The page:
Date of Award


Document Type


Degree Name

Master of Arts (MA)



First Advisor

Joseph C. LaVoie

Second Advisor

Bridgette O. Ryalls

Third Advisor

C. Raymond Millimet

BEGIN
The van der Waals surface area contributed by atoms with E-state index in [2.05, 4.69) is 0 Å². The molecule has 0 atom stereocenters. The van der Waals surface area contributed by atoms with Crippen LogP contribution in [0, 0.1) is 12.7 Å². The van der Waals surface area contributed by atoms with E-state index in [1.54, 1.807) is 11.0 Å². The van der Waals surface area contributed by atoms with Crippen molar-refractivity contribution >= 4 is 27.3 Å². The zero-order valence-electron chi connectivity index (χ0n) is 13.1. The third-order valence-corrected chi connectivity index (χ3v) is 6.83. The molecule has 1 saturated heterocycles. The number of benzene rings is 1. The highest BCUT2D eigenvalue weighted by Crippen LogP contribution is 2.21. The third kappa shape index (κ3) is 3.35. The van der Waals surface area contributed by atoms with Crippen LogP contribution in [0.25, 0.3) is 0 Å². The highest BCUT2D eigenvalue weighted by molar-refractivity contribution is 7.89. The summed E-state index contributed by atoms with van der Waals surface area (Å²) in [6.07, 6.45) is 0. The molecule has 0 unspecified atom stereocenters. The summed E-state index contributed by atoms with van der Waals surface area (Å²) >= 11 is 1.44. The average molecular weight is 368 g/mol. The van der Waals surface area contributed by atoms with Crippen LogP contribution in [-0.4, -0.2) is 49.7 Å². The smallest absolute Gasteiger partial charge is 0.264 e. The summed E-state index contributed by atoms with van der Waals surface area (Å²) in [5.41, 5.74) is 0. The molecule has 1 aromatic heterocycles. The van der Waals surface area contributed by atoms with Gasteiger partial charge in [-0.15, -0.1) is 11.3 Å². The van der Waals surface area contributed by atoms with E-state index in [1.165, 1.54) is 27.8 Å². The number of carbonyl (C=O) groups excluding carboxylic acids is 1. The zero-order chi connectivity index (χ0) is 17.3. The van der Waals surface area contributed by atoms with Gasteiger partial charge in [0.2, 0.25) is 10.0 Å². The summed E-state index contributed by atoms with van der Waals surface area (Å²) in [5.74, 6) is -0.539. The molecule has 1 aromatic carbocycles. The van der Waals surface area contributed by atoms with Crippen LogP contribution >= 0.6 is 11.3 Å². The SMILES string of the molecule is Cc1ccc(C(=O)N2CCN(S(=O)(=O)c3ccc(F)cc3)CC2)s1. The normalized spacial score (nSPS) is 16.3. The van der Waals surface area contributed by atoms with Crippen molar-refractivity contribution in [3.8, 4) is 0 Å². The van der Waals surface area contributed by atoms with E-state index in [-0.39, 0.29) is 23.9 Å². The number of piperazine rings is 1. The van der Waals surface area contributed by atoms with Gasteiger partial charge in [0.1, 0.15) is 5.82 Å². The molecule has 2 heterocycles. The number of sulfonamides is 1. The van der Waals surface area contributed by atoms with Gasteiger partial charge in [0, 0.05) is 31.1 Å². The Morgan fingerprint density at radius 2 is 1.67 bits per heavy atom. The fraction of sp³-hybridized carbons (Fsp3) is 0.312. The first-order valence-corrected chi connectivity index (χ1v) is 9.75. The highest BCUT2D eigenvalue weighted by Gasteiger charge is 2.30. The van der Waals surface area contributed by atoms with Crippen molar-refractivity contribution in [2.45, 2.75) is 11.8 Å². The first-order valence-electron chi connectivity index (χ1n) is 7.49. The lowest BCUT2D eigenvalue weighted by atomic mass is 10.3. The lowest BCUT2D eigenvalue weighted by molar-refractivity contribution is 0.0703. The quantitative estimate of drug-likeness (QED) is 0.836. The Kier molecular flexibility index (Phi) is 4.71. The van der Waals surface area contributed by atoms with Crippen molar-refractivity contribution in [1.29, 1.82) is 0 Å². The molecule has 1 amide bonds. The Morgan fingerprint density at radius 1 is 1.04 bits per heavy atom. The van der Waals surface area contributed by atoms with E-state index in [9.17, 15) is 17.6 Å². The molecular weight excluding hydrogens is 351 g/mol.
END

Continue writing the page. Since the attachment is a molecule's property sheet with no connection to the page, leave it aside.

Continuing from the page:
While conflict, in general, has received much attention in the literature, "affect felt" during conflicts and its influence has not been a major concern to researchers. Only a few investigations of "affect intensity" associated with conflict have been conducted. The purpose of this study is to examine the role of affect intensity, an individual differences factor, in the affect experienced in conflict situations with friends and acquaintances by different age groups, and the resolution strategies that are used. Students from grades 5, 8, and 11 and first and second year college students completed the Affect Intensity Measure, a conflict questionnaire, and a constructed conflict vignette. The questionnaire and vignette focussed on either a best friend, friend, or an acquaintance relationship. Differences in the strength of feeling for the reported conflict on the questionnaire and the vignette situation was examined as well as affect, strength of affect, resolution strategies, and the relationships among these factors. Gender differences w ere also examined. The intensity of affect was found to differ as a function of age/grade and relationship target, and the intensity of affect also influenced resolution strategies that were chosen. These differences suggest that some changes are occurring in later adolescence that involve interactions among friends and acquaintances. Further research on affect intensity in conflicts involving adolescents is necessary in order to understand more fully the dynamics of affect in conflict situations.

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